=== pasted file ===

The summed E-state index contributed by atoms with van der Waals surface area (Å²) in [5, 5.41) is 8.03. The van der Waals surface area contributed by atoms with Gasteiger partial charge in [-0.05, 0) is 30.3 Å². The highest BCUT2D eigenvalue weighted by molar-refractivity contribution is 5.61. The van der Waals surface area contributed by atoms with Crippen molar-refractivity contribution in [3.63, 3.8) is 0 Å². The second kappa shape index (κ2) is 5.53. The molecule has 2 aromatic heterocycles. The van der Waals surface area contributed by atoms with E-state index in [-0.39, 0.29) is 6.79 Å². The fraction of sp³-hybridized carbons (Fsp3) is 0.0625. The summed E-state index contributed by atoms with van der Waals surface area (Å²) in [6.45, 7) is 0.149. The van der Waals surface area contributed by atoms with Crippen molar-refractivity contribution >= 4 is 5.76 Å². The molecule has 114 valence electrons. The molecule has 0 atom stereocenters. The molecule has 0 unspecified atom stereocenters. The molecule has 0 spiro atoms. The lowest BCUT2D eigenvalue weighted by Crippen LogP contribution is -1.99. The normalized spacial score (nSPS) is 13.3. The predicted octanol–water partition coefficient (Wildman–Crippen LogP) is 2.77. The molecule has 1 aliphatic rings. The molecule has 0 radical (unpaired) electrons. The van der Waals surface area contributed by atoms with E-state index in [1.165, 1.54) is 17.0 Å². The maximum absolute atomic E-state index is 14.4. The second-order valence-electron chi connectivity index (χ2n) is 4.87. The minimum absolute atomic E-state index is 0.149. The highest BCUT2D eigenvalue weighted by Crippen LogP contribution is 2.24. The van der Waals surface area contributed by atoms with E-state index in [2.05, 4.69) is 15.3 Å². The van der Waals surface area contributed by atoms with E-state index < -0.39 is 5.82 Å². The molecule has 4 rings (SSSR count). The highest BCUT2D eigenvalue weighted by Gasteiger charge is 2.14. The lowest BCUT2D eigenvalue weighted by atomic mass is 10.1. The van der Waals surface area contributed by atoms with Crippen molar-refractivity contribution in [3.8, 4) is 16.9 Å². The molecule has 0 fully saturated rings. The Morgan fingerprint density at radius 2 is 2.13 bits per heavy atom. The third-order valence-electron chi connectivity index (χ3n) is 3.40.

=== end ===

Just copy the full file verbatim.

The summed E-state index contributed by atoms with van der Waals surface area (Å²) in [5, 5.41) is 8.03. The van der Waals surface area contributed by atoms with Gasteiger partial charge in [-0.05, 0) is 30.3 Å². The highest BCUT2D eigenvalue weighted by molar-refractivity contribution is 5.61. The van der Waals surface area contributed by atoms with Crippen molar-refractivity contribution in [3.63, 3.8) is 0 Å². The second kappa shape index (κ2) is 5.53. The molecule has 2 aromatic heterocycles. The van der Waals surface area contributed by atoms with E-state index in [-0.39, 0.29) is 6.79 Å². The fraction of sp³-hybridized carbons (Fsp3) is 0.0625. The summed E-state index contributed by atoms with van der Waals surface area (Å²) in [6.45, 7) is 0.149. The van der Waals surface area contributed by atoms with Crippen molar-refractivity contribution >= 4 is 5.76 Å². The molecule has 114 valence electrons. The molecule has 0 atom stereocenters. The molecule has 0 unspecified atom stereocenters. The molecule has 0 spiro atoms. The lowest BCUT2D eigenvalue weighted by Crippen LogP contribution is -1.99. The normalized spacial score (nSPS) is 13.3. The predicted octanol–water partition coefficient (Wildman–Crippen LogP) is 2.77. The molecule has 1 aliphatic rings. The molecule has 0 radical (unpaired) electrons. The van der Waals surface area contributed by atoms with E-state index in [1.165, 1.54) is 17.0 Å². The maximum absolute atomic E-state index is 14.4. The second-order valence-electron chi connectivity index (χ2n) is 4.87. The minimum absolute atomic E-state index is 0.149. The highest BCUT2D eigenvalue weighted by Crippen LogP contribution is 2.24. The van der Waals surface area contributed by atoms with E-state index in [2.05, 4.69) is 15.3 Å². The van der Waals surface area contributed by atoms with E-state index < -0.39 is 5.82 Å². The molecule has 4 rings (SSSR count). The highest BCUT2D eigenvalue weighted by Gasteiger charge is 2.14. The lowest BCUT2D eigenvalue weighted by atomic mass is 10.1. The van der Waals surface area contributed by atoms with Crippen molar-refractivity contribution in [3.8, 4) is 16.9 Å². The molecule has 0 fully saturated rings. The Morgan fingerprint density at radius 2 is 2.13 bits per heavy atom. The third-order valence-electron chi connectivity index (χ3n) is 3.40.